EASTCHESTER, N.Y. – A virtual fire safety demonstration turned surreal on Wednesday afternoon, when a water pipe burst at the Eastchester Middle School, sending hundreds of students to shiver in the leftover snow outside.
Seventh-grade student Dominick Mancuso was halfway through “extinguishing” a virtual fire in Linda Sokol’s health class when the bells sounded for a fire drill shortly after 2 p.m. when the pipe burst near a construction site, sending harried students and teachers into the frigid fields behind the school.
“Well, that was ironic,” Mancuso mused while standing outside on the track with his arms inside his sleeves for warmth. The situation was promptly corrected and students were allowed back in the building within a few freezing minutes.
Before the drill disrupted the lesson, students in Sokol’s class were being taught the basics of fire extinguisher safety and utilization by firefighter Lawrence Vitarello and Capt. Thomas Pintaville, both members of the Eastchester Fire Department’s Fire Prevention Bureau.
Pintaville introduced the class – and four others before it – to the different types of extinguishers, and how to use them. At the end of the lesson, students attempted to extinguish a virtual fire, which was animated on an interactive screen. Their weapons of choice to battle the “blaze” included a pair of virtual extinguishers that emulated the results with a light of its own.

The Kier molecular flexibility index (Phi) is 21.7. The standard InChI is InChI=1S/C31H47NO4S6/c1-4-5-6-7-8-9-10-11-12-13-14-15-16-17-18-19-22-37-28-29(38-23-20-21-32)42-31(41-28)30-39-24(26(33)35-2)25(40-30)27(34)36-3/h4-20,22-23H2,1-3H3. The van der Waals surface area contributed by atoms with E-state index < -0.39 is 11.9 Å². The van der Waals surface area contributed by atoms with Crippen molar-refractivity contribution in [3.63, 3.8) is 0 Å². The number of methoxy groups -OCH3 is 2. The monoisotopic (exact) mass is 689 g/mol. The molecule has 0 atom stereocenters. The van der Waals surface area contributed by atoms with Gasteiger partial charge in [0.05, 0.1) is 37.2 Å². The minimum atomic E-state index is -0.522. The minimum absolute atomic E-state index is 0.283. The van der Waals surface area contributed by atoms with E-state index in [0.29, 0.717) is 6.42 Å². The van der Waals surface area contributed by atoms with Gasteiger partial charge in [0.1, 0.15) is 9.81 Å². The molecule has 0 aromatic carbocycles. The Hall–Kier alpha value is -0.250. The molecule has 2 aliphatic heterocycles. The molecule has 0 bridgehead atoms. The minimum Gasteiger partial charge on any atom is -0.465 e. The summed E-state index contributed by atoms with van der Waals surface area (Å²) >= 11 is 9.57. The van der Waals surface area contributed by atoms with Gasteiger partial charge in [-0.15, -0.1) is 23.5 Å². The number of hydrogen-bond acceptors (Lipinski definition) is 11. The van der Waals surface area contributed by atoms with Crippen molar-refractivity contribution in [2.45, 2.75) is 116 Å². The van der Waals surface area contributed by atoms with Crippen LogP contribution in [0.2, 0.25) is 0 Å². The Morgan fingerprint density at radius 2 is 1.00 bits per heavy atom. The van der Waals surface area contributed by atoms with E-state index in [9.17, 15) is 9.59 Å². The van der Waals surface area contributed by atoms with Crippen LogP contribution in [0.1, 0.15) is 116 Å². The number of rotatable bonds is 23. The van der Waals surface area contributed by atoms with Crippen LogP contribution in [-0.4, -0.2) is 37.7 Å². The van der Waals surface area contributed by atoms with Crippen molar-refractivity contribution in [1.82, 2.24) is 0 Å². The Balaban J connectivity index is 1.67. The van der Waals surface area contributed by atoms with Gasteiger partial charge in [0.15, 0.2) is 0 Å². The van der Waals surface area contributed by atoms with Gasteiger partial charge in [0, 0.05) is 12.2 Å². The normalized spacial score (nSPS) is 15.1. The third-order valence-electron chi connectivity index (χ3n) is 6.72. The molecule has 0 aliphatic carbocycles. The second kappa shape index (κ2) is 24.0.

“It’s important because it gives them the basics of fire safety in a different way. This is a fun way to learn fire safety,” Pintaville said. “It’s a little bit of fun to get them to fight an electrical fire, but it’s also important to show them how difficult it is. We want them to be prepared, but we also want them to call us before trying to do anything themselves.”
Vitarello added that, “It helps them to remember this way, rather than a video. This is a little more like a video game in a weird way for them, but they got to experience how difficult it was to put out the fire.”
In all, about half of the students were able to triumph over the faux fire, with the girls narrowly edging the boys in a friendly competition. This was the final of three fire safety demonstrations Sokol employs with the department each year. Her students have hands on experience watching firefighters in a smokehouse and they’ve watched a safety video that shows how quickly a fire can spread in a home.
Sokol echoed the firefighters’ words, reminding the students how difficult it is, especially in the “heat” of the moment. In the spring, she is hopeful of enlisting a similar program with the same virtual fire, this time using actual water instead of a virtual extinguisher.
“We want them to get out of the house as quickly as they can, but we also want them to know how hard it is to use [an extinguisher],” she said. “All in all, it’s a fun, educational experience for them.”
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